Leader Blues

Monday, October 06, 2008

TOP STORY >>Bankers ride out financial turmoil

By JOHN HOFHEIMER
Leader senior staff writer

The $700 billion economic bailout President Bush signed into law Friday afternoon may have been necessary, according to hometown banker Larry Wilson, but so far none of the dire effects threatened by proponents have surfaced here, at least not in locally-owned community banks.
Wilson thinks the national media have contributed to a false notion that credit is frozen, businesses, home buyers and car buyers can’t get loans—that there has been a credit constriction.
“It seems to feed on itself,” he said.
Wilson, president of his family’s First Arkansas Bank and Trust, said his bank may have slightly tightened credit requirements on mortgages and various loans, but that there has been no constriction of credit here.
If people are having difficulty getting short-term credit—California Gov. Arnold Schwarzenegger has asked U.S. Treasury Secretary Paulson to loan the state $7 billion for payroll and expenses—it hasn’t shown up in Arkansas, Wilson said.
“Our depositors are still depositing,” he added. We still have that money to lend.”
First Arkansas headquartered on Main Street Jacksonville, has 26 branch offices ranging from North Little Rock to Marshall.
“We have money available for loans like always,” Wilson said.
He said loan officers might pay a bit more attention to the job history of a mortgage applicant or the solvency of the applicant’s employer.
First Arkansas Bank and Trust originates about 500 to 600 mortgages a year, generally selling them to a secondary market.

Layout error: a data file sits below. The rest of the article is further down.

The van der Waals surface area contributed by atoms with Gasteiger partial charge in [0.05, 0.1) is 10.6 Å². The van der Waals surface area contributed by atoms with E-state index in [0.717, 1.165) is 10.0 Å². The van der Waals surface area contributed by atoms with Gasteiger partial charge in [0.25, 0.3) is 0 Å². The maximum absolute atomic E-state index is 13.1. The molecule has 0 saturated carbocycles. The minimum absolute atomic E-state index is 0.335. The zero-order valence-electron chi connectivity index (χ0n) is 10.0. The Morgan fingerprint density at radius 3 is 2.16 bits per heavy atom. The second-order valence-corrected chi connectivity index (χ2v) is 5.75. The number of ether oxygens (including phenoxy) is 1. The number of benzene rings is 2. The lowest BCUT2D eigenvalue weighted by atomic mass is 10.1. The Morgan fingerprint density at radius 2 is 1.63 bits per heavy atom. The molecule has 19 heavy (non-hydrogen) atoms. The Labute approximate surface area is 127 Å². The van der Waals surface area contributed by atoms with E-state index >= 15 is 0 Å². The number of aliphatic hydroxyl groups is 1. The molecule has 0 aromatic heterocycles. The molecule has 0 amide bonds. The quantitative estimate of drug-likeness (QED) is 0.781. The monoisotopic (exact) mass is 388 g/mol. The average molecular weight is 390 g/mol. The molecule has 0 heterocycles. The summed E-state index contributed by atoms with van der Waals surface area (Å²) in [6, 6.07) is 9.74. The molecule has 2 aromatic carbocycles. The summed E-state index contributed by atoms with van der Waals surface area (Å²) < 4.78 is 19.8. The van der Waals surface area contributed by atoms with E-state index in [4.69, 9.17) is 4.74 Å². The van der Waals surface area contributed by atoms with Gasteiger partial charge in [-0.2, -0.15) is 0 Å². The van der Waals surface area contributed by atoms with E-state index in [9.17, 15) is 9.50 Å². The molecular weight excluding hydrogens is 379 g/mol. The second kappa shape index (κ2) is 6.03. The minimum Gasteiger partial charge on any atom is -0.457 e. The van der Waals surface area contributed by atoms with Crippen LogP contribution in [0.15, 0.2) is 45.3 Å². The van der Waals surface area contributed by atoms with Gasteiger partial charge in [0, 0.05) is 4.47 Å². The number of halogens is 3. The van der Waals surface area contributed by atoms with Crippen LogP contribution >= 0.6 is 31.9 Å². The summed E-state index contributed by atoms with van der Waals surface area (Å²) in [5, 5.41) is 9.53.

By way of comparison, the bank wrote 35 home loans in September 2007 worth $4.4 million. In September of this year, the bank wrote 43 home loans worth $6.2 million. That’s more mortgages for more money.
He said there has been no change in the amount of money needed for down payment terms or in interest rates, he said.
“We were never involved with sub prime mortgages,” Wilson said. There is no deposit drain. Our bank is strongly capitalized.”
Mortgage initiators are required to buy back bad mortgages within one year, Wilson said. “In seven or eight years we’ve had to buy back one mortgage.”
“We are the largest bank with the highest capital-to-assets ratio.”
He said some larger banks with significant portfolios of sub prime mortgages might be short of capital.
“I suspect that locally owned banks in Arkansas aren’t having that problem.”
“All banks have a little more difficult time in an economic downturn,” Wilson said.
“Our banks are handling the economic downturn fairly well, holding our own,” Candace Franks said Friday afternoon. She is state Banking Commissioner, and her take was about the same as Wilson’s.
“I have a few banks that have problems, but a few do time to time. Profitability is down industry-wide. But we didn’t get into sub prime loans. Community banks are pretty conservative.”
She said the bailout would help with liquidity issues worldwide.
“I’m pleased to see the increase (from $100,000 to $250,000) in federal deposit insurance,” she said. “The Public had been concerned.”
“I’m fairly optimistic that we will do fairly well during the (economic) downturn,” Franks said. “We don’t have the peaks and valleys in Arkansas. Our banks tend to be pretty conservative, focused o their communities.”
“For our market and our customers, money’s available,” Wilson said. “For people with good credit, a good job and good income, they aren’t going to have trouble getting a loan.”